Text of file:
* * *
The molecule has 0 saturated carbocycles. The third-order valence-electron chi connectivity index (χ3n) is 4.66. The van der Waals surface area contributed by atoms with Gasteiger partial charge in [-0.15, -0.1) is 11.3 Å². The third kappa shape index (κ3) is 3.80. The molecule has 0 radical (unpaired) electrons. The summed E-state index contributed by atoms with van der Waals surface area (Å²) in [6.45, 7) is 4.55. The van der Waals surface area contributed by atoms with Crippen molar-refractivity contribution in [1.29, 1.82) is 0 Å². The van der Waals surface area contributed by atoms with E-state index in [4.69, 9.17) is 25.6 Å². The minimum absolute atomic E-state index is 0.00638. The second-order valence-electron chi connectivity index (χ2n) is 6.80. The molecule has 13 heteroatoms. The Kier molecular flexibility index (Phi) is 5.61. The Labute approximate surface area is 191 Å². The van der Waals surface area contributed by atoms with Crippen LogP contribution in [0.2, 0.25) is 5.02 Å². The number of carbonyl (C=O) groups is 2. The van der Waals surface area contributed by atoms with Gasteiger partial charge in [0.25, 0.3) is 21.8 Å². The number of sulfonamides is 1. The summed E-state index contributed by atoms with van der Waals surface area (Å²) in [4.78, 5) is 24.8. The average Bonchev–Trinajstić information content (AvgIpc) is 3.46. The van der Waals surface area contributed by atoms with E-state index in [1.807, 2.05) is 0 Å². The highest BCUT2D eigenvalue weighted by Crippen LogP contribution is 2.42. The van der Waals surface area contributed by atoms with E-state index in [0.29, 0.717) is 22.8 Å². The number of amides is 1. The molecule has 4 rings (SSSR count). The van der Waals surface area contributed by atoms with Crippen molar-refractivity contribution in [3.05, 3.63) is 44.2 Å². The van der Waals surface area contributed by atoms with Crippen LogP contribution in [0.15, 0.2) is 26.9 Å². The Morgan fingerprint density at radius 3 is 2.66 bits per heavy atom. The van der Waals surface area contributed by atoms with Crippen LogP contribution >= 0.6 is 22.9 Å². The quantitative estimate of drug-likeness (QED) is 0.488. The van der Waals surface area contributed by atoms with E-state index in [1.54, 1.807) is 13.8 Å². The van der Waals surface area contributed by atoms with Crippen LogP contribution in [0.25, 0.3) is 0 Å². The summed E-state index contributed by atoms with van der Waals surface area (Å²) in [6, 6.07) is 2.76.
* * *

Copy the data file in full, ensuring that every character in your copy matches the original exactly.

The molecule has 0 saturated carbocycles. The third-order valence-electron chi connectivity index (χ3n) is 4.66. The van der Waals surface area contributed by atoms with Gasteiger partial charge in [-0.15, -0.1) is 11.3 Å². The third kappa shape index (κ3) is 3.80. The molecule has 0 radical (unpaired) electrons. The summed E-state index contributed by atoms with van der Waals surface area (Å²) in [6.45, 7) is 4.55. The van der Waals surface area contributed by atoms with Crippen molar-refractivity contribution in [1.29, 1.82) is 0 Å². The van der Waals surface area contributed by atoms with E-state index in [4.69, 9.17) is 25.6 Å². The minimum absolute atomic E-state index is 0.00638. The second-order valence-electron chi connectivity index (χ2n) is 6.80. The molecule has 13 heteroatoms. The Kier molecular flexibility index (Phi) is 5.61. The Labute approximate surface area is 191 Å². The van der Waals surface area contributed by atoms with Crippen LogP contribution in [0.2, 0.25) is 5.02 Å². The number of carbonyl (C=O) groups is 2. The van der Waals surface area contributed by atoms with Gasteiger partial charge in [0.25, 0.3) is 21.8 Å². The number of sulfonamides is 1. The summed E-state index contributed by atoms with van der Waals surface area (Å²) in [4.78, 5) is 24.8. The average Bonchev–Trinajstić information content (AvgIpc) is 3.46. The van der Waals surface area contributed by atoms with E-state index in [1.807, 2.05) is 0 Å². The highest BCUT2D eigenvalue weighted by Crippen LogP contribution is 2.42. The van der Waals surface area contributed by atoms with E-state index in [0.29, 0.717) is 22.8 Å². The number of amides is 1. The molecule has 4 rings (SSSR count). The van der Waals surface area contributed by atoms with Crippen molar-refractivity contribution in [3.05, 3.63) is 44.2 Å². The van der Waals surface area contributed by atoms with Crippen LogP contribution in [0.15, 0.2) is 26.9 Å². The Morgan fingerprint density at radius 3 is 2.66 bits per heavy atom. The van der Waals surface area contributed by atoms with Crippen LogP contribution >= 0.6 is 22.9 Å². The quantitative estimate of drug-likeness (QED) is 0.488. The van der Waals surface area contributed by atoms with E-state index in [1.54, 1.807) is 13.8 Å². The van der Waals surface area contributed by atoms with Crippen LogP contribution in [0.25, 0.3) is 0 Å². The summed E-state index contributed by atoms with van der Waals surface area (Å²) in [6, 6.07) is 2.76.